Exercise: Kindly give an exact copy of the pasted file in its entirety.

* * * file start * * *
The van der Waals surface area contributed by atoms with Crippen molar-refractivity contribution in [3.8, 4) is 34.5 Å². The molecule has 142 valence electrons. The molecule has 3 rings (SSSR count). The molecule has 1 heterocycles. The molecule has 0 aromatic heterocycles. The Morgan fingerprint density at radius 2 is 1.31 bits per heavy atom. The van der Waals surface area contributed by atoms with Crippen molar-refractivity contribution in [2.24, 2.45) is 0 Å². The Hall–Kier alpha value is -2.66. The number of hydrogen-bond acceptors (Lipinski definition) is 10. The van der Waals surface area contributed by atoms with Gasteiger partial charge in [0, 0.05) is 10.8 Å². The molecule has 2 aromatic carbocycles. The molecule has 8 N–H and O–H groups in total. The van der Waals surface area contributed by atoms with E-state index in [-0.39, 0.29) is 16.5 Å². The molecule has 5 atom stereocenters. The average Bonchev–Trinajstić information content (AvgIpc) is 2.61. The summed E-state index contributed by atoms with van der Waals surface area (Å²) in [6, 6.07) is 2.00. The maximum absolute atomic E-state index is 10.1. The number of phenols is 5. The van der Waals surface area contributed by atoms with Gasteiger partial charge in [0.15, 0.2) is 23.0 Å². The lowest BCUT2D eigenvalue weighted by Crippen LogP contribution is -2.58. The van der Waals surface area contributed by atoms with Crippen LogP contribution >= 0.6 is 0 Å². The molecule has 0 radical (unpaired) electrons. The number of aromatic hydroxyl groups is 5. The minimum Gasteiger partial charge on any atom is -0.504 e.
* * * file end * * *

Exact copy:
The van der Waals surface area contributed by atoms with Crippen molar-refractivity contribution in [3.8, 4) is 34.5 Å². The molecule has 142 valence electrons. The molecule has 3 rings (SSSR count). The molecule has 1 heterocycles. The molecule has 0 aromatic heterocycles. The Morgan fingerprint density at radius 2 is 1.31 bits per heavy atom. The van der Waals surface area contributed by atoms with Crippen molar-refractivity contribution in [2.24, 2.45) is 0 Å². The Hall–Kier alpha value is -2.66. The number of hydrogen-bond acceptors (Lipinski definition) is 10. The van der Waals surface area contributed by atoms with Gasteiger partial charge in [0, 0.05) is 10.8 Å². The molecule has 2 aromatic carbocycles. The molecule has 8 N–H and O–H groups in total. The van der Waals surface area contributed by atoms with E-state index in [-0.39, 0.29) is 16.5 Å². The molecule has 5 atom stereocenters. The average Bonchev–Trinajstić information content (AvgIpc) is 2.61. The summed E-state index contributed by atoms with van der Waals surface area (Å²) in [6, 6.07) is 2.00. The maximum absolute atomic E-state index is 10.1. The number of phenols is 5. The van der Waals surface area contributed by atoms with Gasteiger partial charge in [0.15, 0.2) is 23.0 Å². The lowest BCUT2D eigenvalue weighted by Crippen LogP contribution is -2.58. The van der Waals surface area contributed by atoms with Crippen LogP contribution >= 0.6 is 0 Å². The molecule has 0 radical (unpaired) electrons. The number of aromatic hydroxyl groups is 5. The minimum Gasteiger partial charge on any atom is -0.504 e.